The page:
Farrah Alexander stood in the crowd outside the Jefferson County Courthouse on Friday, May 28, protesting the death of George Floyd under the knee of a Minneapolis police officer.
That wasn’t unusual; hundreds of others were at the same rally. What set her apart was her small handmade sign.
Quoting Hillel, the sign said, in caps: “IF I AM NOT FOR ME, WHO IS FOR ME, AND IF AM ONLY FOR MYSELF, WHAT AM I. AND IF NOT NOW — WHEN? (HILLEL, PIRKE AVOT 1:14) SHABBAT SHALOM”
“I got some elbow bumps and some Shabbat Shaloms,” Alexander said. “I felt like people appreciated it.”
Alexander, a stay-at-home mother from Sellersburg, Indiana, and a writer (she has a book about political activism coming out in August), is one of four young Jews empowered to begin a Louisville chapter of the national Jewish social justice organization Bend the Arc.
All four are among this year’s recipients of a Jeremiah Fellowship, a Bend the Arc leadership program for young Jews, ages 22-32, who want to learn how to mobilize their communities to fight for progressive change.
Taking its name from the above passage in the Book of Jeremiah, the fellowships went to 70-75 young adults in 14 cities around the country this year, including Louisville recipients Alexander, Sara Gottesman, Bonnie McCullah and Mitch Wiesen.
The four applied for the fellowship before the shootings of Breonna Taylor and George Floyd, even before the onset of the coronavirus/COVID-19 pandemic, so the Louisville cohorts had expected a quieter roll-out of their fellowships.
They had planned to attend a retreat in Pennsylvania, then a national conference in Washington, D.C., where they would take part in an action.
Then the pandemic hit. Then Taylor and Floyd were killed.
“This is completely different than what we intended,” Alexander said.
Since the shootings, the fellows have shown up at a memorial for Taylor at her apartment and at a June 7 vigil in Central Park, along with other Jewish Louisvillians, hosted by the Interfaith Coalition for Immigrant Justice.
They also are working with the Louisville chapter of Black Lives Matter, prioritizing their cause.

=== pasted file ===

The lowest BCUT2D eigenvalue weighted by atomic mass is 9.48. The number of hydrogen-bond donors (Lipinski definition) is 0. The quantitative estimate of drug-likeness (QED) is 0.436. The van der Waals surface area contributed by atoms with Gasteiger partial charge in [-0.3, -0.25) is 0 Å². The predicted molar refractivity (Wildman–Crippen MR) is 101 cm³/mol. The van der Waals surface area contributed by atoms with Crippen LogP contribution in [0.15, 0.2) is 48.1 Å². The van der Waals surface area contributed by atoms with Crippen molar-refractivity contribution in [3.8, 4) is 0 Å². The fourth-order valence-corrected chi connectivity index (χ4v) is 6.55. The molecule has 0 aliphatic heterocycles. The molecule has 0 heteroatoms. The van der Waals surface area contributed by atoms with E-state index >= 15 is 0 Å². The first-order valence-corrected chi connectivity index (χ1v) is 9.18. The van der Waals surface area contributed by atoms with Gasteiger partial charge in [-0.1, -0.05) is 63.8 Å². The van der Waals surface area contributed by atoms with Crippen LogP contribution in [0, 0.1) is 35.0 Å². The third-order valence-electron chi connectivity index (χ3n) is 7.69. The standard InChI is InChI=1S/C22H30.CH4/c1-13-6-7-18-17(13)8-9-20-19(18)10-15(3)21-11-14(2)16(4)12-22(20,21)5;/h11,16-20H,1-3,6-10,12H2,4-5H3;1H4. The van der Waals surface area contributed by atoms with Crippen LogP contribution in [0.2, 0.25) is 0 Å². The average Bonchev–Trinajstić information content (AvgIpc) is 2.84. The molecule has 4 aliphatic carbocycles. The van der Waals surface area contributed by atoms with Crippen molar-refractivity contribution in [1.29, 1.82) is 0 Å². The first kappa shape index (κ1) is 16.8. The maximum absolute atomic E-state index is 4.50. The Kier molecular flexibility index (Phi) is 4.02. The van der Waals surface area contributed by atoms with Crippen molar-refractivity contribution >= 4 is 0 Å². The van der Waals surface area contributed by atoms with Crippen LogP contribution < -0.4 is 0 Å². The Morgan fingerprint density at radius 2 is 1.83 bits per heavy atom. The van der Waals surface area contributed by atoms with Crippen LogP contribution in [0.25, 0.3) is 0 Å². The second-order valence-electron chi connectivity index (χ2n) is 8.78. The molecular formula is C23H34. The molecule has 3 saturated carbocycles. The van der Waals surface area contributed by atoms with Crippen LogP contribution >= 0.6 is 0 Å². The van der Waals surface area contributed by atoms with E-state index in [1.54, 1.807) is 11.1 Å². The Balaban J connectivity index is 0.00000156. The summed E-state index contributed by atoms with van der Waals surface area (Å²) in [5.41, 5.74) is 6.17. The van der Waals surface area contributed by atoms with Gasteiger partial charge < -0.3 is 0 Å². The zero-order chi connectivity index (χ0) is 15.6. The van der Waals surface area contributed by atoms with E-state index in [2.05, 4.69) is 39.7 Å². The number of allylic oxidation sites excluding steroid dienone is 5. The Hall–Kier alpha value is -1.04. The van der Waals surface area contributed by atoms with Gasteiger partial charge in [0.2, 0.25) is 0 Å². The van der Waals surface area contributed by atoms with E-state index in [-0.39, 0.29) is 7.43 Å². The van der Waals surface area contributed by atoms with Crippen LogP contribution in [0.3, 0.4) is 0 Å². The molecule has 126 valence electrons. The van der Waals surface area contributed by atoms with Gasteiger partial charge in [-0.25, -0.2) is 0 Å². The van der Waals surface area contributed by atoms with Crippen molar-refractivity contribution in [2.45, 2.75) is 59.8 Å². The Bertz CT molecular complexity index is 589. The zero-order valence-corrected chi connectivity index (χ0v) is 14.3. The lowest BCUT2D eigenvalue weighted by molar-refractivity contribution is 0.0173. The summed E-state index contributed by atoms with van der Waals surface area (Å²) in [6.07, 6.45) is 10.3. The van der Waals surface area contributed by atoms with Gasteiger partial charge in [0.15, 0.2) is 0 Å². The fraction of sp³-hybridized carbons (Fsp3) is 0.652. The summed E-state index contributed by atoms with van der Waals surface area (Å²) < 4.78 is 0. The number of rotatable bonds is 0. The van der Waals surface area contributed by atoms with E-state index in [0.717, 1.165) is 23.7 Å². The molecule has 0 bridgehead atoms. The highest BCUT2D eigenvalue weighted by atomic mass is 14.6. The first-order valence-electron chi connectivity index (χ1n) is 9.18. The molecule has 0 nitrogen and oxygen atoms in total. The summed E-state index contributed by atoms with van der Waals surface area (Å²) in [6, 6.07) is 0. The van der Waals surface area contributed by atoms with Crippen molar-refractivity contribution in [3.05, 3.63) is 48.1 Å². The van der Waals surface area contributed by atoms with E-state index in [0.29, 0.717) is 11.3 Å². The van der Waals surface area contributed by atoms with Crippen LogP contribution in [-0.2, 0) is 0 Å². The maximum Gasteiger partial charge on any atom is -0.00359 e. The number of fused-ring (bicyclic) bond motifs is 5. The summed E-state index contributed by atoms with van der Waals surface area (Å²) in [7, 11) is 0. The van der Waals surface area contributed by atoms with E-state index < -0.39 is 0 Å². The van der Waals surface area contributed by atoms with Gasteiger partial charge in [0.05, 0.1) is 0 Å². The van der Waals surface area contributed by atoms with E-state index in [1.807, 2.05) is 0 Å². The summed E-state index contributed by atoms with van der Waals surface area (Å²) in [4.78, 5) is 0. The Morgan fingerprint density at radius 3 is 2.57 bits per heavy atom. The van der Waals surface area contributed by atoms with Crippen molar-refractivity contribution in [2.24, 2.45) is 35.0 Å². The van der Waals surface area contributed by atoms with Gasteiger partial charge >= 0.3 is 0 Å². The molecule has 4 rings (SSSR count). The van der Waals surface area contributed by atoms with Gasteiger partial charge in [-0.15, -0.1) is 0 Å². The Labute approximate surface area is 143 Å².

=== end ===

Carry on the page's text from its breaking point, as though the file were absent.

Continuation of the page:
“We decided to prioritize supporting Black Lives Matter because they are at the forefront of the movement for racial justice in Louisville,” said Gottesman, another of the Jeremiah Fellows here. “We’ve already gotten involved by taking some actions according to their public demands.”
The pandemic has changed the way the fellows interact with the national organization and with each other.
“If things were normal, they would be meeting in person regularly, and I would be meeting them in person three times throughout the fellowship,” said Judy Robbins, a Bend the Arc Jeremiah Fellowship organizer, who is mentoring the group. “Now, our coaching and organizing occurs over Zoom.”
But each fellow is still obliged to commit 25 hours a month to organizing, curriculum and training, she said.
Bend the Arc, describes itself as a “movement” of progressive Jews working together to make the country “inclusive, equitable and supportive of the dignity of every person across race, class, gender and faith.
As Robbins said, “Showing up Jewishly is how we like to say it.”
Formed in 2012, Bend the Arc is already established in 19 cities around the country and is looking to become established in 11 others, including Louisville.
While the Jeremiah fellows here are prioritizing working with Black Lives Matter, fellows in other cities are concentrating on immigration or criminal justice reform.
Robbins said Bend the Arc’s overarching goal for 2020 and beyond is “to build a multi-racial democracy where are all free and safe.”
The goal of the fellowships, which end in August, is to make sure the chapter doesn’t end then as well.
“We would like to launch what we call a ‘moral minyan,’” Alexander said, “really launch a group of active Jews fighting for social justice.”


Raising the Resistance

A Mother’s Guide to Practical Activism

On the intersection of feminism and motherhood. Mothers are a force to be reckoned with. And after the Women’s March and midterm elections, moms have surely secured their spot in today’s feminist movement. But for those who aren’t ready to make a bid for the presidency, the way forward can seem daunting and unclear. Whether it’s correcting a misinformed family member about gender equality or running for political office, this bold and accessible primer presents active parents with different types of activism they can incorporate into their parenting, no matter how big or small.

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